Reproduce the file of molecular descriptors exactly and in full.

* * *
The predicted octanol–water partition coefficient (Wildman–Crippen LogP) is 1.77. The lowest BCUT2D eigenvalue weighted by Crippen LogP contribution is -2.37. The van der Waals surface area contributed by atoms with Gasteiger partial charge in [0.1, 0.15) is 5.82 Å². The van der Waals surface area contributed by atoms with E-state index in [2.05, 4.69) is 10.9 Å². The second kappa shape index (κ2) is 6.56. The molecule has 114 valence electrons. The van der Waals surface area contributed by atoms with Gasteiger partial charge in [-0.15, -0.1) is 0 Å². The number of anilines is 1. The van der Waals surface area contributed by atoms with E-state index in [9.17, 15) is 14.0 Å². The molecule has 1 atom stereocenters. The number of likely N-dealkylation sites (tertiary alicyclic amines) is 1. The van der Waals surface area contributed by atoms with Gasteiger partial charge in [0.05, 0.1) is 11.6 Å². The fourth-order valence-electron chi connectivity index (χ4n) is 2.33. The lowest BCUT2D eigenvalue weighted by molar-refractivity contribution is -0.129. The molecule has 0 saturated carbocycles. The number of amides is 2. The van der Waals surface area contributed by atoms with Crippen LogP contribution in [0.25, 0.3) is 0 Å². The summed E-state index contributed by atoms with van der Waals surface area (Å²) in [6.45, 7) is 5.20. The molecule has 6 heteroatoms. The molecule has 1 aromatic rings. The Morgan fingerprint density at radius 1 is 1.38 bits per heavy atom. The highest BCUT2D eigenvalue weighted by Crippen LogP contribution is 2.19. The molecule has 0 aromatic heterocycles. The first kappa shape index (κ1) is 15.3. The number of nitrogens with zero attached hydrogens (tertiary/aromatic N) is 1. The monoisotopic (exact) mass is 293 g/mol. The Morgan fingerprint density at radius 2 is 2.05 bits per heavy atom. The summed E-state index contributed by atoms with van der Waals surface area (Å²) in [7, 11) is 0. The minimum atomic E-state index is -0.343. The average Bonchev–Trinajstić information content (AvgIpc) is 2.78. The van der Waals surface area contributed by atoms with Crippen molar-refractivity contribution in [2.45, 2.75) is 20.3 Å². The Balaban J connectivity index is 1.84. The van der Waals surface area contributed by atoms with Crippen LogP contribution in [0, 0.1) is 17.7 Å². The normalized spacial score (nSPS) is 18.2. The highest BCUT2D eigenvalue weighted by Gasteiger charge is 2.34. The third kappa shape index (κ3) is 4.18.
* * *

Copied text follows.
The predicted octanol–water partition coefficient (Wildman–Crippen LogP) is 1.77. The lowest BCUT2D eigenvalue weighted by Crippen LogP contribution is -2.37. The van der Waals surface area contributed by atoms with Gasteiger partial charge in [0.1, 0.15) is 5.82 Å². The van der Waals surface area contributed by atoms with E-state index in [2.05, 4.69) is 10.9 Å². The second kappa shape index (κ2) is 6.56. The molecule has 114 valence electrons. The van der Waals surface area contributed by atoms with Gasteiger partial charge in [-0.15, -0.1) is 0 Å². The number of anilines is 1. The van der Waals surface area contributed by atoms with E-state index in [9.17, 15) is 14.0 Å². The molecule has 1 atom stereocenters. The number of likely N-dealkylation sites (tertiary alicyclic amines) is 1. The van der Waals surface area contributed by atoms with Gasteiger partial charge in [0.05, 0.1) is 11.6 Å². The fourth-order valence-electron chi connectivity index (χ4n) is 2.33. The lowest BCUT2D eigenvalue weighted by molar-refractivity contribution is -0.129. The molecule has 0 saturated carbocycles. The number of amides is 2. The van der Waals surface area contributed by atoms with Crippen LogP contribution in [0.25, 0.3) is 0 Å². The summed E-state index contributed by atoms with van der Waals surface area (Å²) in [6.45, 7) is 5.20. The molecule has 6 heteroatoms. The molecule has 1 aromatic rings. The Morgan fingerprint density at radius 1 is 1.38 bits per heavy atom. The highest BCUT2D eigenvalue weighted by Crippen LogP contribution is 2.19. The molecule has 0 aromatic heterocycles. The first kappa shape index (κ1) is 15.3. The number of nitrogens with zero attached hydrogens (tertiary/aromatic N) is 1. The monoisotopic (exact) mass is 293 g/mol. The Morgan fingerprint density at radius 2 is 2.05 bits per heavy atom. The summed E-state index contributed by atoms with van der Waals surface area (Å²) in [7, 11) is 0. The minimum atomic E-state index is -0.343. The average Bonchev–Trinajstić information content (AvgIpc) is 2.78. The van der Waals surface area contributed by atoms with Crippen molar-refractivity contribution in [2.45, 2.75) is 20.3 Å². The Balaban J connectivity index is 1.84. The van der Waals surface area contributed by atoms with Crippen LogP contribution in [0, 0.1) is 17.7 Å². The normalized spacial score (nSPS) is 18.2. The highest BCUT2D eigenvalue weighted by Gasteiger charge is 2.34. The third kappa shape index (κ3) is 4.18.